Tuesday, September 22, 2020

The goddesses of sewing

The earliest bone needle, estimated at 61,000 years old, was found in a South African cave, not far from Durban. I know this because I've been trying to find anything about the history of sewing in the country. Why? I came across this photo of young women and girls in Elim, Limpopo, a place we passed through each time we went north from Johannesburg to visit Risenga's family. The sadness of this photo hit me. I had to know more. 

It was 1896 and the days of colonialism, European so-called values and so on. You know the story. I barely know South Africa but I remember being struck by the skill of women there when it comes to making. Crochet, bead work, embroidery, hand-sewing, anything....In fact, one of my proudest moments may be when an elderly woman asked me where I'd bought a small beaded bag I was carrying. I told her I'd made it - out of the leg of a pair of Mrisi's trousers, embellished with beads I'd taken with me in case I was bored. 

There are goddesses of sewing the world over, but I want to read the history of sewing from that early needle discovered in the Sidubu settlement (where, incidentally, archaeologists reckon they've found the first beds). Here are some of the people who can truly lay claim to the art of sewing, living in the country where the first garments were stitched together. Let's wonder again, at who writes history and who's left out.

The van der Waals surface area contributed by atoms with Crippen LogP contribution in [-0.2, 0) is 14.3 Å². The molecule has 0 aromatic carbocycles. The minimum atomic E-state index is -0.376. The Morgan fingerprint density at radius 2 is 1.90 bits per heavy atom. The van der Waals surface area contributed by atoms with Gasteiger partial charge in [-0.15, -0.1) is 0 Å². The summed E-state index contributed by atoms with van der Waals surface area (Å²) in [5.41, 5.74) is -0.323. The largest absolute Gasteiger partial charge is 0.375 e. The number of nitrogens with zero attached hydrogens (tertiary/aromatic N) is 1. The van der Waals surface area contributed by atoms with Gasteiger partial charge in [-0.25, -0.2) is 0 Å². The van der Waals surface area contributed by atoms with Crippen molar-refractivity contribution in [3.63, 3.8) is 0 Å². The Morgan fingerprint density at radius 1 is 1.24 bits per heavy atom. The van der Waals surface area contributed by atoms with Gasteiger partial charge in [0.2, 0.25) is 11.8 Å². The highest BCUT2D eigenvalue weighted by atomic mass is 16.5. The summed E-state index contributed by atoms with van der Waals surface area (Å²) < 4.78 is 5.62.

Monday, September 21, 2020

Clearing out and re-arranging

I have a box of leads in the hall and a pile of books. A bag of clothes on a bed and a bag of duvet covers. I have invented a use for scraps of fabric. 

I have re-organised empty jars, my cookery books and spices. 

The mental re-arranging's next. This year's accounts. Deciding what I mean by clearing out. Do I burn all I've started and not finished? 

Have a bonfire of bureaucracy on the allotment? The accounts are always a thing that linger somewhere in my gut until they're done. 

This print is Inside the Clothes Market, by William Connor.

Friday, September 18, 2020



Our first family holiday in years with all of us, apart from Mum, was over bank holiday weekend. We all wanted to spend time together before Giya left for the Netherlands, for good. 

So we drove for hours up the M1 to Cumbria, cursing at signs for Barnard Castle, notorious now as the place where a government advisor tested his eyesight during lockdown. 

We had managed to book a week at Dufton youth hostel. I've been a member of the YHA for years and got an email about exclusive hire. It worked out cheaper for all of us than a cottage in the south of England. Well, a cottage anywhere. I won't go on about lockdown profiteering...

We walked every day, bar one. We chatted. I prepared myself, I thought, for an empty house again. This is the third time. Every morning I wake up I think, oh yes, it's just me. It's the habit of 28 years of motherhood. Listening for the other breath in the house. 

We brought home, I think, an appreciation of silence. We saw red deer, buzzards, a red squirrel (well, Giya did), two hedgehogs and many beautiful sheep and cattle. Oh, and horses outside the pub. No surprise there, we were so close to Appleby. 

When the children were little, we often went to empty, wild places. In the kitchen I have two horseshoes that a farrier gave the children in Wales, at the end of a long walk in the hills. We have porcupine quills from Risenga's land in South Africa. The silence was good. The company was good. We ate well. 

Friday, September 04, 2020